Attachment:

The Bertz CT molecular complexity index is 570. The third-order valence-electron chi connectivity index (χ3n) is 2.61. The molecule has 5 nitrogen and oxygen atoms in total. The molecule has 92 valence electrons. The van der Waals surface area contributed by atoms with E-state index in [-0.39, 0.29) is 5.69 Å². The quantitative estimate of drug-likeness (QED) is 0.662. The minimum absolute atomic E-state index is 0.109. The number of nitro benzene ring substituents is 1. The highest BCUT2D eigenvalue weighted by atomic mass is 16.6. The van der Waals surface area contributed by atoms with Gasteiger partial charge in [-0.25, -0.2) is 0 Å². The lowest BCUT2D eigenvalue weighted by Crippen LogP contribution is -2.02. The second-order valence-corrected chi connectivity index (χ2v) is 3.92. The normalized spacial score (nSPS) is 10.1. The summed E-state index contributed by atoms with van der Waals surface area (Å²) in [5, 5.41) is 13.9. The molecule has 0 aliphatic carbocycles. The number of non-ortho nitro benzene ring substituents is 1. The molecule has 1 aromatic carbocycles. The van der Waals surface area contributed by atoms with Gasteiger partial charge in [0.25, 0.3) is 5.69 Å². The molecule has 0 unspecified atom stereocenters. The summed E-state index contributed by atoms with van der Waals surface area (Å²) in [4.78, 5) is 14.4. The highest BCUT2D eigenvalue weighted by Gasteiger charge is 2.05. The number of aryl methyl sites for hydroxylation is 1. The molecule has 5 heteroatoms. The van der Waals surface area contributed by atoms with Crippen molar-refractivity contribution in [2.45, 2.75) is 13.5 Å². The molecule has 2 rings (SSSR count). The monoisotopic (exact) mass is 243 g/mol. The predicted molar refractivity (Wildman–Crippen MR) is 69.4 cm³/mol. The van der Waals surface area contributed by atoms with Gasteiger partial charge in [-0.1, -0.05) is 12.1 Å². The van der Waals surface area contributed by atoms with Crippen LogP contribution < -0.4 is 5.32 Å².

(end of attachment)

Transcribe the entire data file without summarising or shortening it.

The Bertz CT molecular complexity index is 570. The third-order valence-electron chi connectivity index (χ3n) is 2.61. The molecule has 5 nitrogen and oxygen atoms in total. The molecule has 92 valence electrons. The van der Waals surface area contributed by atoms with E-state index in [-0.39, 0.29) is 5.69 Å². The quantitative estimate of drug-likeness (QED) is 0.662. The minimum absolute atomic E-state index is 0.109. The number of nitro benzene ring substituents is 1. The highest BCUT2D eigenvalue weighted by atomic mass is 16.6. The van der Waals surface area contributed by atoms with Gasteiger partial charge in [-0.25, -0.2) is 0 Å². The lowest BCUT2D eigenvalue weighted by Crippen LogP contribution is -2.02. The second-order valence-corrected chi connectivity index (χ2v) is 3.92. The normalized spacial score (nSPS) is 10.1. The summed E-state index contributed by atoms with van der Waals surface area (Å²) in [5, 5.41) is 13.9. The molecule has 0 aliphatic carbocycles. The number of non-ortho nitro benzene ring substituents is 1. The molecule has 1 aromatic carbocycles. The van der Waals surface area contributed by atoms with Gasteiger partial charge in [0.25, 0.3) is 5.69 Å². The molecule has 0 unspecified atom stereocenters. The summed E-state index contributed by atoms with van der Waals surface area (Å²) in [4.78, 5) is 14.4. The highest BCUT2D eigenvalue weighted by Gasteiger charge is 2.05. The number of aryl methyl sites for hydroxylation is 1. The molecule has 5 heteroatoms. The van der Waals surface area contributed by atoms with Crippen molar-refractivity contribution in [2.45, 2.75) is 13.5 Å². The molecule has 2 rings (SSSR count). The monoisotopic (exact) mass is 243 g/mol. The predicted molar refractivity (Wildman–Crippen MR) is 69.4 cm³/mol. The van der Waals surface area contributed by atoms with Gasteiger partial charge in [-0.1, -0.05) is 12.1 Å². The van der Waals surface area contributed by atoms with Crippen LogP contribution < -0.4 is 5.32 Å².